Enter your Home Assistant server details if you haven’t already. Then fill in the appropriate data for the service call. In this case we use the “toggle” service from the “light” domain on the “light.bedroom” entity. The Data field is filled out in JSON format, exactly the same as the Service Call page in the Home Assistant developer tools.

All filled in correctly, we must hit the DEPLOY button to activate the flow. Now when you press the button on the inject node, Home Assistant will toggle the light on and off.

FURTHER RESOURCES

This guide is just to get you set up quickly and does not even begin to scratch the surface of what is possible running Home Assistant and Node-Red together. Next, you may want to set up some basic flows to automate lighting or look at some of the other useful nodes available to get your own ideas.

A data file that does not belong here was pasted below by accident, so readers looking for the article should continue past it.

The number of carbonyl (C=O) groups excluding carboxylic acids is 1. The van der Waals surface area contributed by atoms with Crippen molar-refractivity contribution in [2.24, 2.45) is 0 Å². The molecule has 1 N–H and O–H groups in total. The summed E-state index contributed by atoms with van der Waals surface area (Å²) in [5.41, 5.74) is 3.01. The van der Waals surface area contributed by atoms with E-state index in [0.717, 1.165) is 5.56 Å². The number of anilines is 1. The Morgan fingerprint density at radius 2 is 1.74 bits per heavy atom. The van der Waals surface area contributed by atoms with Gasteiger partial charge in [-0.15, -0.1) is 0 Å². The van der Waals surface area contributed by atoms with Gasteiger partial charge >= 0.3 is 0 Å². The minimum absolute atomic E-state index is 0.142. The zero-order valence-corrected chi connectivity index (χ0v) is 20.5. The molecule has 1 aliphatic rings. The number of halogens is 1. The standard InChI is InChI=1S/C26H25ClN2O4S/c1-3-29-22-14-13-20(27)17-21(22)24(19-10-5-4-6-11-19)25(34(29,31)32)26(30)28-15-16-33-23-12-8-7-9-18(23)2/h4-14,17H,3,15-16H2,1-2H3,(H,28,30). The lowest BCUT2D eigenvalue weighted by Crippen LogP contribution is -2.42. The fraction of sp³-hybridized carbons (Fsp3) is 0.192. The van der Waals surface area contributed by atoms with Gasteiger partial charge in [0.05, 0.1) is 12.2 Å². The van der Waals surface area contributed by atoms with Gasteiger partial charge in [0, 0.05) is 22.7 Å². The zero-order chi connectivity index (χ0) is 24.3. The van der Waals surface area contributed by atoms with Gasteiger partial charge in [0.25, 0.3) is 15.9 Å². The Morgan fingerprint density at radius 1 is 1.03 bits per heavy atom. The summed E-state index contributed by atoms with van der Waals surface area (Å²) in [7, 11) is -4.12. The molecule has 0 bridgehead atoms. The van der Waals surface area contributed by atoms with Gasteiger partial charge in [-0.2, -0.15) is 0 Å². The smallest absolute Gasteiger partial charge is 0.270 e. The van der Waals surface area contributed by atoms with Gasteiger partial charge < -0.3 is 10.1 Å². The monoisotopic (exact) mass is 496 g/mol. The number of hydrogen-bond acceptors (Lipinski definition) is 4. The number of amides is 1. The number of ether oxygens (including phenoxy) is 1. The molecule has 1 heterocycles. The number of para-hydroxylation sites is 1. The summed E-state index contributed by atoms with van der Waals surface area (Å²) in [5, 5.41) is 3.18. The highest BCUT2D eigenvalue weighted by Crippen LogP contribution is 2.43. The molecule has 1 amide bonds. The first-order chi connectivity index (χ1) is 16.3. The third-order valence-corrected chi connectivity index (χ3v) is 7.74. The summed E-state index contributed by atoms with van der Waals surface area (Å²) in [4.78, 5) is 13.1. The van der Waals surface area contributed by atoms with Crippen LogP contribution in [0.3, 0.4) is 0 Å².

For a general overview of Node-Red and it’s interface, see this video

8 Comments

  1. You might not remember me but I was the one asking you on Reddit for this blog’s URL. Great job, will definitely read on here 🙂

    One thing I want to throw in:
    Since I (and you too for sure) already use an MQTT broker, I was wondering if I could decouple HA and NR via that route. So I looked at the components list and there is indeed an EventStream and StateStream MQTT component. NR has a great MQTT node built in.

    Just played with it and it is awesome!